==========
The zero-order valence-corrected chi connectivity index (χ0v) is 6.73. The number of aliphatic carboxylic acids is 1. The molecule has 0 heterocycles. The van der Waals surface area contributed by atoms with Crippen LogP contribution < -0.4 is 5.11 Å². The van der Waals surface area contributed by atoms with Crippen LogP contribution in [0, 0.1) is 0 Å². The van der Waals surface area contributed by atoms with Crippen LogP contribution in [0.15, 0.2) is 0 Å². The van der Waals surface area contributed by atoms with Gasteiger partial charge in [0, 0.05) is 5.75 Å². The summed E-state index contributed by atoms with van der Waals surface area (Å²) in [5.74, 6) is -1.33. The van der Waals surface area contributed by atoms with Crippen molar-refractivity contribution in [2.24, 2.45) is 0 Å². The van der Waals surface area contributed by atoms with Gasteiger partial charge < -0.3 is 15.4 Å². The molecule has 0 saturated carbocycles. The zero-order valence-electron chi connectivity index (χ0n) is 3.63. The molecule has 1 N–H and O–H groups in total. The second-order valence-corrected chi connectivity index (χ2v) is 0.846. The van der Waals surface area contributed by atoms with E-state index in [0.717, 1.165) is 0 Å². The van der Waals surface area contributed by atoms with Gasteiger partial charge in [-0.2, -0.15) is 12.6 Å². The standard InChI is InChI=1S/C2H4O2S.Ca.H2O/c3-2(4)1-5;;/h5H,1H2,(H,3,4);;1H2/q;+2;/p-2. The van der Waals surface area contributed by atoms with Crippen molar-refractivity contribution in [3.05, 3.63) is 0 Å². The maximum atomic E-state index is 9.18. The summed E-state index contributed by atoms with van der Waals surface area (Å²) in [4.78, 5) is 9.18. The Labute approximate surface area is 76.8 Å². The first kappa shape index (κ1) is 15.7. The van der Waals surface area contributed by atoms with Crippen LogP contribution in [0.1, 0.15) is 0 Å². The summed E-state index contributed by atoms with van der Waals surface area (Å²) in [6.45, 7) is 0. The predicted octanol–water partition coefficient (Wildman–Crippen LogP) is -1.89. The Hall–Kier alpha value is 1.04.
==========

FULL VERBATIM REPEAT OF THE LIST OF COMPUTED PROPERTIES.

The zero-order valence-corrected chi connectivity index (χ0v) is 6.73. The number of aliphatic carboxylic acids is 1. The molecule has 0 heterocycles. The van der Waals surface area contributed by atoms with Crippen LogP contribution < -0.4 is 5.11 Å². The van der Waals surface area contributed by atoms with Crippen LogP contribution in [0, 0.1) is 0 Å². The van der Waals surface area contributed by atoms with Crippen LogP contribution in [0.15, 0.2) is 0 Å². The van der Waals surface area contributed by atoms with Gasteiger partial charge in [0, 0.05) is 5.75 Å². The summed E-state index contributed by atoms with van der Waals surface area (Å²) in [5.74, 6) is -1.33. The van der Waals surface area contributed by atoms with Crippen molar-refractivity contribution in [2.24, 2.45) is 0 Å². The van der Waals surface area contributed by atoms with Gasteiger partial charge < -0.3 is 15.4 Å². The molecule has 0 saturated carbocycles. The zero-order valence-electron chi connectivity index (χ0n) is 3.63. The molecule has 1 N–H and O–H groups in total. The second-order valence-corrected chi connectivity index (χ2v) is 0.846. The van der Waals surface area contributed by atoms with E-state index in [0.717, 1.165) is 0 Å². The van der Waals surface area contributed by atoms with Gasteiger partial charge in [-0.2, -0.15) is 12.6 Å². The standard InChI is InChI=1S/C2H4O2S.Ca.H2O/c3-2(4)1-5;;/h5H,1H2,(H,3,4);;1H2/q;+2;/p-2. The van der Waals surface area contributed by atoms with Crippen molar-refractivity contribution in [3.05, 3.63) is 0 Å². The maximum atomic E-state index is 9.18. The summed E-state index contributed by atoms with van der Waals surface area (Å²) in [4.78, 5) is 9.18. The Labute approximate surface area is 76.8 Å². The first kappa shape index (κ1) is 15.7. The van der Waals surface area contributed by atoms with Crippen LogP contribution in [0.1, 0.15) is 0 Å². The summed E-state index contributed by atoms with van der Waals surface area (Å²) in [6.45, 7) is 0. The predicted octanol–water partition coefficient (Wildman–Crippen LogP) is -1.89. The Hall–Kier alpha value is 1.04.